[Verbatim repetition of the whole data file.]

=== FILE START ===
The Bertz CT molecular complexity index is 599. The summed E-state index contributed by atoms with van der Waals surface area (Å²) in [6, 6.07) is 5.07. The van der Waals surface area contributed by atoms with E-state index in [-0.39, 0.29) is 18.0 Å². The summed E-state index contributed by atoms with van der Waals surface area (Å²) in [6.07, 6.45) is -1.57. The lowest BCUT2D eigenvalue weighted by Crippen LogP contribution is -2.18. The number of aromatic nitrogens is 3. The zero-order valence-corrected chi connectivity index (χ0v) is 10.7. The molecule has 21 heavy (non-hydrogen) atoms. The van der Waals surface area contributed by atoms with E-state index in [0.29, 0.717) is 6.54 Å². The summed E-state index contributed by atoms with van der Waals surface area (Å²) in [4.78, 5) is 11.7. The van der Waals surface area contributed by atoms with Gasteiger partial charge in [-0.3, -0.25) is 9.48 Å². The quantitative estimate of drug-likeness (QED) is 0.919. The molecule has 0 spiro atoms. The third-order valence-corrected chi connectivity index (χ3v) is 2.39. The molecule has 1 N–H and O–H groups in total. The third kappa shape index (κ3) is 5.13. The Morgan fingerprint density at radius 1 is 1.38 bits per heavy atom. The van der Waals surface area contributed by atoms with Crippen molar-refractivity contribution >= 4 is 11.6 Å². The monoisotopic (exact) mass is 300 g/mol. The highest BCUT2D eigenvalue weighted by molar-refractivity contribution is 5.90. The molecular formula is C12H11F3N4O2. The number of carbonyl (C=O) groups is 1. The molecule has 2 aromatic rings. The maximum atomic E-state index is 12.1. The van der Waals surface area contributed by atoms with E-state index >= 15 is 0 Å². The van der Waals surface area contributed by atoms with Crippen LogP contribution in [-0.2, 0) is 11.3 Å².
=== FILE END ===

The Bertz CT molecular complexity index is 599. The summed E-state index contributed by atoms with van der Waals surface area (Å²) in [6, 6.07) is 5.07. The van der Waals surface area contributed by atoms with E-state index in [-0.39, 0.29) is 18.0 Å². The summed E-state index contributed by atoms with van der Waals surface area (Å²) in [6.07, 6.45) is -1.57. The lowest BCUT2D eigenvalue weighted by Crippen LogP contribution is -2.18. The number of aromatic nitrogens is 3. The zero-order valence-corrected chi connectivity index (χ0v) is 10.7. The molecule has 21 heavy (non-hydrogen) atoms. The van der Waals surface area contributed by atoms with E-state index in [0.29, 0.717) is 6.54 Å². The summed E-state index contributed by atoms with van der Waals surface area (Å²) in [4.78, 5) is 11.7. The van der Waals surface area contributed by atoms with Gasteiger partial charge in [-0.3, -0.25) is 9.48 Å². The quantitative estimate of drug-likeness (QED) is 0.919. The molecule has 0 spiro atoms. The third-order valence-corrected chi connectivity index (χ3v) is 2.39. The molecule has 1 N–H and O–H groups in total. The third kappa shape index (κ3) is 5.13. The Morgan fingerprint density at radius 1 is 1.38 bits per heavy atom. The van der Waals surface area contributed by atoms with Crippen molar-refractivity contribution >= 4 is 11.6 Å². The monoisotopic (exact) mass is 300 g/mol. The highest BCUT2D eigenvalue weighted by molar-refractivity contribution is 5.90. The molecular formula is C12H11F3N4O2. The number of carbonyl (C=O) groups is 1. The molecule has 2 aromatic rings. The maximum atomic E-state index is 12.1. The van der Waals surface area contributed by atoms with E-state index >= 15 is 0 Å². The van der Waals surface area contributed by atoms with Crippen LogP contribution in [-0.2, 0) is 11.3 Å².